Recent Accounting Pronouncements

SFAS 141R – In December 2007, the Financial Accounting Standards Board (“FASB”) issued SFAS 141R (revised 2007), Business Combinations. SFAS 141R establishes principles and requirements for how the acquirer in a business combination recognizes and measures in its financial statements, the identifiable assets acquired, the liabilities assumed and any noncontrolling interest in the acquiree at the acquisition date at fair value. SFAS 141R determines what information to disclose to enable users of the financial statements to evaluate the nature and financial effects of the business combination. SFAS 141R applies prospectively to business combinations for which the acquisition date is on or after the beginning of the first annual reporting period beginning on or after December 15, 2008. Early adoption is not permitted. The Company is currently evaluating the effect the adoption of FAS 141R will have on its consolidated financial statements.

SFAS 157 – Effective June 1, 2008, the Company adopted FASB SFAS No. 157, Fair Value Measurements (“SFAS 157”). SFAS 157 establishes a framework for measuring fair value in accordance with generally accepted accounting principles, clarifies the definition of fair value within that framework, and expands disclosures about fair value measurements. SFAS 157 applies whenever other standards require (or permit) assets or liabilities to be measured at fair value, except for the measurement of share-based payments. SFAS 157 does not expand the use of fair value in any new circumstances. On February 12, 2008, the FASB issued FASB Staff Position (“FSP”) FAS 157-2, Effective Date of FASB Statement No. 157 (FSP FAS 157-2). FSP FAS 157-2 defers the implementation of SFAS 157 for certain nonfinancial assets and nonfinancial liabilities. Accordingly, the Company adopted the required provisions of SFAS 157 at the beginning of fiscal year 2009 and the remaining provisions will be adopted by the Company at the beginning of fiscal year 2010. The fiscal year 2009 adoption did not result in a material impact to the Company’s financial statements (see Note 6). The Company is currently evaluating the impact of adopting the remaining parts of SFAS 157 in fiscal year 2010 in accordance with FSP FAS No. 157-2. In October 2008, the FASB issued FASB Staff Position No. 157-3, Determining the Fair Value of a Financial Asset When the Market for That Asset is Not Active, which clarifies the application of SFAS 157 in a market that is not active and provides an example to illustrate key considerations in determining fair value of a financial asset when the market for that financial asset is not active.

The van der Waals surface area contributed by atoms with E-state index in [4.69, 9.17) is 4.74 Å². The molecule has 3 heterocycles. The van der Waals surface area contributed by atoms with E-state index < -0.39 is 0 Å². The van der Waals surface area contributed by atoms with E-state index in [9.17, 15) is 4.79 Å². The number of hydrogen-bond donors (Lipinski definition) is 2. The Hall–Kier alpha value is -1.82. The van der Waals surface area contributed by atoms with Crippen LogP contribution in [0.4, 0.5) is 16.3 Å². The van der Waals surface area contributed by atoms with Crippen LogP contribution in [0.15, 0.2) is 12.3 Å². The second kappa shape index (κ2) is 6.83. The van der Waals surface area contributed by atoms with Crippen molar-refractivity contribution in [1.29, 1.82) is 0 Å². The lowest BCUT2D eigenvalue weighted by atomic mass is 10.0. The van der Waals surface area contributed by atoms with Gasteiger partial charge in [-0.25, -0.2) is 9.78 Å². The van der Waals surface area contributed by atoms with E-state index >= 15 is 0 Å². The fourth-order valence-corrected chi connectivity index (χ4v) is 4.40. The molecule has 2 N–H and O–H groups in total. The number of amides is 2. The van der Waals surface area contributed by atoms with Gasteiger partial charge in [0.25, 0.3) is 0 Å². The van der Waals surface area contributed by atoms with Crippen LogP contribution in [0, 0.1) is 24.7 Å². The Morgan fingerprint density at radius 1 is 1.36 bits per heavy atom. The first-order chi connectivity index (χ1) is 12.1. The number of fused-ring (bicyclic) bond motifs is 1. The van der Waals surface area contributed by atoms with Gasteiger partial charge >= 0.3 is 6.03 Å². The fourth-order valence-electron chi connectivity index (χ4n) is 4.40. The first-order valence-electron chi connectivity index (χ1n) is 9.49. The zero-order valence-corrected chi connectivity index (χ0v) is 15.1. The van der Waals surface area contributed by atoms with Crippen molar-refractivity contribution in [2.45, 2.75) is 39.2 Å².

SFAS 159 – In February 2007, the FASB issued SFAS 159, Establishing the Fair Value Option for Financial Assets and Liabilities, to permit all entities to choose to elect to measure eligible financial instruments at fair value. SFAS 159 applies to fiscal years beginning after November 15, 2007, with early adoption permitted for an entity that has also elected to apply the provisions of SFAS 157. An entity is prohibited from retrospectively applying SFAS 159, unless it chooses early adoption. On June 1, 2008 the Company did not elect the fair value option for financial assets and liabilities held at June 1, 2008.

SFAS 160 – In December 2007, the FASB issued SFAS 160, Noncontrolling Interests in Consolidated Financial Statements – an amendment of ARB 51. SFAS 160 establishes accounting and reporting standards that require noncontrolling interests to be reported as a component of equity, changes in a parent’s ownership interest while the parent retains its controlling interest be accounted for as equity transactions, and any retained noncontrolling equity investment upon the deconsolidation of a subsidiary be initially measured at fair value. This statement is effective for fiscal years, and interim periods within those fiscal years, beginning on or after December 15, 2008. Earlier adoption is prohibited. The Company does not expect the adoption of SFAS 160 to have a material impact on its consolidated financial statements.

SFAS 161 – In March 2008, the FASB issued SFAS 161, Disclosures about Derivative Instruments and Hedging Activities-an Amendment of FASB Statement No. 133. This statement requires entities that utilize derivative instruments to provide qualitative disclosures about their objectives and strategies for using such instruments, as well as any details of credit-risk-related contingent features contained within derivatives. It also requires entities to disclose additional information about the amounts and location of derivatives located within the financial statements, how the provisions of SFAS No. 133 have been applied and the impact that hedges have on an entity’s financial position, financial performance and cash flows. This statement is effective for fiscal years, and interim periods within those fiscal years, beginning after November 15, 2008. The Company adopted SFAS 161 during the current interim period ended February 28, 2009. See related disclosure above within Note 2.